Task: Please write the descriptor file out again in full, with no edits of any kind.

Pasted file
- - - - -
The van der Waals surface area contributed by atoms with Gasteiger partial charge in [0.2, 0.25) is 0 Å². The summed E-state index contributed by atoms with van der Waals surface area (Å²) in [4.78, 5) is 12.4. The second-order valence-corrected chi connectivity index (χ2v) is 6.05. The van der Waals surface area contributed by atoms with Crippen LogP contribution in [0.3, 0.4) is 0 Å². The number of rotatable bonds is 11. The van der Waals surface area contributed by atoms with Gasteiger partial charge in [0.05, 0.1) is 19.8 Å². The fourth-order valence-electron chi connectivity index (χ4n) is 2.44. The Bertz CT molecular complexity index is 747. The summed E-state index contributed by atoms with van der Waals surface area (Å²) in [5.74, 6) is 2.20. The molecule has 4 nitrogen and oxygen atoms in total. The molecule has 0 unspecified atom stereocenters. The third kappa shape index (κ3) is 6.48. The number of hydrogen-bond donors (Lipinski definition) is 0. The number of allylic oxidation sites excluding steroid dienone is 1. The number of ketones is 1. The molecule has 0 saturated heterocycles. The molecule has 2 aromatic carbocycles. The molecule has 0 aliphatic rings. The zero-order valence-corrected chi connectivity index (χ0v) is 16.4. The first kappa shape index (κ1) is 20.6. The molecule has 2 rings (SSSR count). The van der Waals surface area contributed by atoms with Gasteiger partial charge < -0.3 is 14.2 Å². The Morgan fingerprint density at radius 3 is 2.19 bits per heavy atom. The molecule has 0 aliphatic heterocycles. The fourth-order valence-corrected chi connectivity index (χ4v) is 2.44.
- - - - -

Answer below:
The van der Waals surface area contributed by atoms with Gasteiger partial charge in [0.2, 0.25) is 0 Å². The summed E-state index contributed by atoms with van der Waals surface area (Å²) in [4.78, 5) is 12.4. The second-order valence-corrected chi connectivity index (χ2v) is 6.05. The van der Waals surface area contributed by atoms with Crippen LogP contribution in [0.3, 0.4) is 0 Å². The number of rotatable bonds is 11. The van der Waals surface area contributed by atoms with Gasteiger partial charge in [0.05, 0.1) is 19.8 Å². The fourth-order valence-electron chi connectivity index (χ4n) is 2.44. The Bertz CT molecular complexity index is 747. The summed E-state index contributed by atoms with van der Waals surface area (Å²) in [5.74, 6) is 2.20. The molecule has 4 nitrogen and oxygen atoms in total. The molecule has 0 unspecified atom stereocenters. The third kappa shape index (κ3) is 6.48. The number of hydrogen-bond donors (Lipinski definition) is 0. The number of allylic oxidation sites excluding steroid dienone is 1. The number of ketones is 1. The molecule has 0 saturated heterocycles. The molecule has 2 aromatic carbocycles. The molecule has 0 aliphatic rings. The zero-order valence-corrected chi connectivity index (χ0v) is 16.4. The first kappa shape index (κ1) is 20.6. The molecule has 2 rings (SSSR count). The van der Waals surface area contributed by atoms with Gasteiger partial charge < -0.3 is 14.2 Å². The Morgan fingerprint density at radius 3 is 2.19 bits per heavy atom. The molecule has 0 aliphatic heterocycles. The fourth-order valence-corrected chi connectivity index (χ4v) is 2.44.